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Sedov, Georgy Yakovlevich


(b. Krivaya Kosa, on the Sea of Azov, Russia, 1877; d. during an expedition to the North Pole, 5 March 1914)

hydrography, polar exploration.

The son of a fisherman, Sedov attended the local church school. In 1894 he served as a sailor on a trading ship, and the following year he entered the naval school at Rostov-on-Don. After qualifying as along-distance navigator in 1898, he sailed on the Sea of Azov and the Black Sea as navigator and captain. In 1900 Sedov entered naval service; he passed the examinations for the naval corps the next year and, with the rank of ensign, was assigned to the Main Hydrographical Administration of the Naval Ministry in St. Petersburg. In 1902 he joined an expedition to Novaya Zemlya. His work included a survey of the island of Vaygach and soundings of Yugorsky Shar.

In 1909 Sedov headed an expedition to explore the mouth of the Kolyma River and to investigate the possibility of approaching it from the sea. The group made a plane-table survey and sounding of the river, conducted meteorological and hydrological observations, surveyed the seacoast, and, before beginning navigation, gave a complete description of he mouth of the Kolyma. At the same time Sedov gathered ethnographical and geological material and made astronomical observations. In 1910 he explored and mapped Krestovaya Gulf on the western shore of Novaya Zemlya.

In 1912 Sedov proposed a sled expedition to the North Pole. His project was no supported by the government, so he organized an expedition with voluntary contributions, collecting 108,000 rubles and chartering a ship. On 10 September 1912 theSt. Fok sailed from Arkhangelsk with twenty-two crew members and scientists. At Novaya Zemlya she encountered a severe storm, began to leak, and shipped water. On the way to Franz Josef Land the route was blocked by heavy ice, and the expedition was forced to winter at Novaya Zemlya. During the winter Sedov organized expeditions by sleigh into the interior and along the shores; reached Cape Zhelania, on foot; and mapped the shore of the unexplored portion of Novaya Zemlya. The expedition reached Franz Josef Land on 13 September 1913 and began its second wintering at Bukhta Tikhaya on Hooker Island.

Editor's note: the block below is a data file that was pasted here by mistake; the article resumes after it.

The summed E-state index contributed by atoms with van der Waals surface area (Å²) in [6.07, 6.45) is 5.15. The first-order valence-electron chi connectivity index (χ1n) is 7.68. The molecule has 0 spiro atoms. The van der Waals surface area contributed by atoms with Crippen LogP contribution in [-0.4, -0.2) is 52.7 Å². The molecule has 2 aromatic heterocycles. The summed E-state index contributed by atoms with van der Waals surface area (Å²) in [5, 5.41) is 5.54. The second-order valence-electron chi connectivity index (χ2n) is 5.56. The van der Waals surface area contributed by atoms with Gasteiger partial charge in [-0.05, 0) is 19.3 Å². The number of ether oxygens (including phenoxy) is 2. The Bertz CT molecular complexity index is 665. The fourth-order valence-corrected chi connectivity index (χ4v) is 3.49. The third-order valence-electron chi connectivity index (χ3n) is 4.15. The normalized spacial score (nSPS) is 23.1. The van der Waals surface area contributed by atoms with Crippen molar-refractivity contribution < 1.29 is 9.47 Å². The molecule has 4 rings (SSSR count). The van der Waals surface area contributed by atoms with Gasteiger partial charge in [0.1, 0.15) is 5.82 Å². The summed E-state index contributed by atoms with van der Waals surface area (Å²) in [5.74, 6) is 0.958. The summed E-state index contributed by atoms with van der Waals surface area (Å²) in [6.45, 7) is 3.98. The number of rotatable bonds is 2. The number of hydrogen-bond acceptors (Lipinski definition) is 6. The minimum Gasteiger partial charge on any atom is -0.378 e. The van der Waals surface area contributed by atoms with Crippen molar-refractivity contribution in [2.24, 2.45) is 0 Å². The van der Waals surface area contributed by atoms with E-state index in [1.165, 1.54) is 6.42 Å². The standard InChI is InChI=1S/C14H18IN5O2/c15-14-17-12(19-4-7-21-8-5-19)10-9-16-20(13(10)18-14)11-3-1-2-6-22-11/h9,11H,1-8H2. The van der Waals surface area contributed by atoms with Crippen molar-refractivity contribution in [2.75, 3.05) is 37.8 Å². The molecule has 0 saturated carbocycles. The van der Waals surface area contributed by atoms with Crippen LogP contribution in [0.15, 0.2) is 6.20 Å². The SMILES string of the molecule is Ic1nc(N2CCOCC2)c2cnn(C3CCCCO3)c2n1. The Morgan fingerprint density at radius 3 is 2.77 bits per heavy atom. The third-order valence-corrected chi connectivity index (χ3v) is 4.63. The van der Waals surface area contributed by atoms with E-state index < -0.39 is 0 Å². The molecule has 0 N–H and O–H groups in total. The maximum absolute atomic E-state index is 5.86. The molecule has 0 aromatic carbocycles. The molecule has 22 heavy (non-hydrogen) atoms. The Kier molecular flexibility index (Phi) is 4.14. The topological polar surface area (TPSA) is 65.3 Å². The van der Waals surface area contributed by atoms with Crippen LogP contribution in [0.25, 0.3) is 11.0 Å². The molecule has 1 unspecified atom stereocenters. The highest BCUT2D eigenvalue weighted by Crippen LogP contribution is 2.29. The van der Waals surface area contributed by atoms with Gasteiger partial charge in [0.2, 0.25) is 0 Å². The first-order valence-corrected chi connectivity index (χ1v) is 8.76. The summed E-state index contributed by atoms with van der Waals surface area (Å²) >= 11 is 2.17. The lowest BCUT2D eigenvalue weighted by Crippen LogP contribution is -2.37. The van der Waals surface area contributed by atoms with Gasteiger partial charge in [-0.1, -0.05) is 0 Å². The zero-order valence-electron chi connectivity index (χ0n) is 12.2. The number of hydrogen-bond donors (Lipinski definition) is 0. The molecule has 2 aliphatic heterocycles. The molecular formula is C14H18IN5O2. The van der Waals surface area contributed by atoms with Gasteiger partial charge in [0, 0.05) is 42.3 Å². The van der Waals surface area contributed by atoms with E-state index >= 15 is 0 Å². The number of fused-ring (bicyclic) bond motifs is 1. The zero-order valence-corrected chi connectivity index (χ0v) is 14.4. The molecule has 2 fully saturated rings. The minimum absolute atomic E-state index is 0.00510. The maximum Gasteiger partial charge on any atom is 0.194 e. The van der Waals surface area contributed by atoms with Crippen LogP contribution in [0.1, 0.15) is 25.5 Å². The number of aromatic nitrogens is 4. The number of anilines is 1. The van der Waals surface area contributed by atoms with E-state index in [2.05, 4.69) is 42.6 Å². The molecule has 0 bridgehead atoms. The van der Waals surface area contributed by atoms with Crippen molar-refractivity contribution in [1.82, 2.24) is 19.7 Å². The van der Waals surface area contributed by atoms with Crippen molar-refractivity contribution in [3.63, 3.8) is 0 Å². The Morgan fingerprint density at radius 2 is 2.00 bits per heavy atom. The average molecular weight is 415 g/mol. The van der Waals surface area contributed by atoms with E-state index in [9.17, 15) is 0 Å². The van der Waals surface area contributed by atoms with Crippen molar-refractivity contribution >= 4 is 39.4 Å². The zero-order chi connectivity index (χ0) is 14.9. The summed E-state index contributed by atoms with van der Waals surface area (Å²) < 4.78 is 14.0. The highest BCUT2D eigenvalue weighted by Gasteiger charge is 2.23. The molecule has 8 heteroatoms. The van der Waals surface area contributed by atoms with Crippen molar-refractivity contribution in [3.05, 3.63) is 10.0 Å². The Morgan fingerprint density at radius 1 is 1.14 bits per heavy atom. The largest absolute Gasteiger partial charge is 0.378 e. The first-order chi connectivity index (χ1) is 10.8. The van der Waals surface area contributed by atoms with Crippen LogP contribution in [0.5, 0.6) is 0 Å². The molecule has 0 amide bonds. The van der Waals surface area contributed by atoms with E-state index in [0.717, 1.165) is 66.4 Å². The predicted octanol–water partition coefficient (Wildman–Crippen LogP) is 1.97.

On 15 February 1914 Sedov, suffering from scurvy, headed for the North Pole with three dog teams and two sailors, G. Linnik and A. Pustoshny. He died en route and was buried at Cape Auk on Rudolf Island.

Sedov and the members of his expedition to the North Pole made meteorological and magnetic observations, investigated and mapped the northwestern and Karskiye Vorota shores of Novaya Zemlya, crossed the northern island of Novaya Zemlya, corrcted maps of Novaya Zemlya, gave geological descriptions of Hooker Island and Franz Josef Land, made observations on the condition of the ice, and determined astronomical points. Energetic and, as his friends wrote, “bold to the point of madness,” Sedov passsionately strove to reach the North Pole.


I. Original Works. Sedov’s writings include “Puteshestvie v Kolymu v 1909 g.” (“Journey to the Kolma in 1909”), in Zapiski po gidrografii, 41 , no. 2–3 (1917), 263–326; “Ekspeditsia po issledovaniayu guby Krestovoy na Novoy Zemle v 1910 g.” (“Expedition to investigate Krestovaya Bay on Novaya Zemlya in 1910”), ibid., 43 , no. 1 (1919), 119–136; “Tsarskoe pravitelstvo i polyarnaya ekspeditsia G. Y. Sedova 1912–1916 gg. Dokumently” (“The Tsarist Government and the Polar Expedition of G. Y. Sedov. Document”), Nagornow: and “Materialy rabot G. Y. Sedova za vremya pervoy zimovki From the Works of G. Y. Sedov on the First Wintering of the Polar Expedition of 1912–1913”), K. A. Bogdanov, ed., in Izvestiya Akademünauk SSSR, geographical ser. (1957), no. 3, 85–90.

II. Secondary Literature. See A. F. Laktionov, Severny polyus (“The North Pole”; Moscow, 1955); B. G. Ostrovsky, Bezvremenno ushedshie (G. Y. Sedov, V. A. Rusanov, G. L. Brusilov I E. V. Tol) (“Those Who Died Prematurely [G. Y. Sedov, V. A. Rusanov, G. L. Brusilov adn E. V. Tol]”; Leningrad, 1934), 3–31; N.V. Pinegin, “Georgy Sedov,” foreword to V. Y. Vize. Glavny sevmorput (“The Main Northern Sea Routes”) 2nd ed. (Moscow-Leningrod, 1953), 345; A. L. Soloviev and G. V. Karpov, “Georgy Yakovlevich sedovv,: in Otechestvennye fiziko geografy (“Native Physical Geographers”; Moscow, 1959), 434–439; and V. Y. Vize, “Posledny put Sedova” (“Sedova’s Last Trip”), in Sovetskaya arktika (1939), no. 3, 86–93; and “Georgy Yakovlevich Sedov.” in Russkie moreplavateli (“Russian Seafarers”; Moscow, 1953), 317–327.

Vera N. Fedchina

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